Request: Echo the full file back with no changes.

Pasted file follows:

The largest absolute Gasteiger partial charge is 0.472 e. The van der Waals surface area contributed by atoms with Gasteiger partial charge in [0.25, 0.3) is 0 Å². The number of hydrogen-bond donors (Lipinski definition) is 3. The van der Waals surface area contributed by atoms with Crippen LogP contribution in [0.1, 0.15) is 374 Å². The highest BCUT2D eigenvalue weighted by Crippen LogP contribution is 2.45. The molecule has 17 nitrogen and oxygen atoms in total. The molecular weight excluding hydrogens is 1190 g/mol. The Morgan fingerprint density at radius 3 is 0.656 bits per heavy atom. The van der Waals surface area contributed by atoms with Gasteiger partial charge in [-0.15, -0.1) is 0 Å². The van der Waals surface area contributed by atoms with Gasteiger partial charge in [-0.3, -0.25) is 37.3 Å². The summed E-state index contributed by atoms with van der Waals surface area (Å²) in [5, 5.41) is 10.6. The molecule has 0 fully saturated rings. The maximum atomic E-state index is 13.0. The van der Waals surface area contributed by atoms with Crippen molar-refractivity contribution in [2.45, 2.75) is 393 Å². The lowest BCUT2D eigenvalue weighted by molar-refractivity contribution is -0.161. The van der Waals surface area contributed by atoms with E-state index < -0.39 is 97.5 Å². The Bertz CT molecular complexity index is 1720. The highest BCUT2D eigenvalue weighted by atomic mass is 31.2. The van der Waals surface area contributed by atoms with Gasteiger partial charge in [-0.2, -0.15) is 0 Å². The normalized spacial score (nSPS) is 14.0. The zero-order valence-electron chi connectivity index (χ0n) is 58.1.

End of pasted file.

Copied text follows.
The largest absolute Gasteiger partial charge is 0.472 e. The van der Waals surface area contributed by atoms with Gasteiger partial charge in [0.25, 0.3) is 0 Å². The number of hydrogen-bond donors (Lipinski definition) is 3. The van der Waals surface area contributed by atoms with Crippen LogP contribution in [0.1, 0.15) is 374 Å². The highest BCUT2D eigenvalue weighted by Crippen LogP contribution is 2.45. The molecule has 17 nitrogen and oxygen atoms in total. The molecular weight excluding hydrogens is 1190 g/mol. The Morgan fingerprint density at radius 3 is 0.656 bits per heavy atom. The van der Waals surface area contributed by atoms with Gasteiger partial charge in [-0.15, -0.1) is 0 Å². The van der Waals surface area contributed by atoms with Gasteiger partial charge in [-0.3, -0.25) is 37.3 Å². The summed E-state index contributed by atoms with van der Waals surface area (Å²) in [5, 5.41) is 10.6. The molecule has 0 fully saturated rings. The maximum atomic E-state index is 13.0. The van der Waals surface area contributed by atoms with Crippen molar-refractivity contribution in [2.45, 2.75) is 393 Å². The lowest BCUT2D eigenvalue weighted by molar-refractivity contribution is -0.161. The van der Waals surface area contributed by atoms with E-state index < -0.39 is 97.5 Å². The Bertz CT molecular complexity index is 1720. The highest BCUT2D eigenvalue weighted by atomic mass is 31.2. The van der Waals surface area contributed by atoms with Gasteiger partial charge in [-0.2, -0.15) is 0 Å². The normalized spacial score (nSPS) is 14.0. The zero-order valence-electron chi connectivity index (χ0n) is 58.1.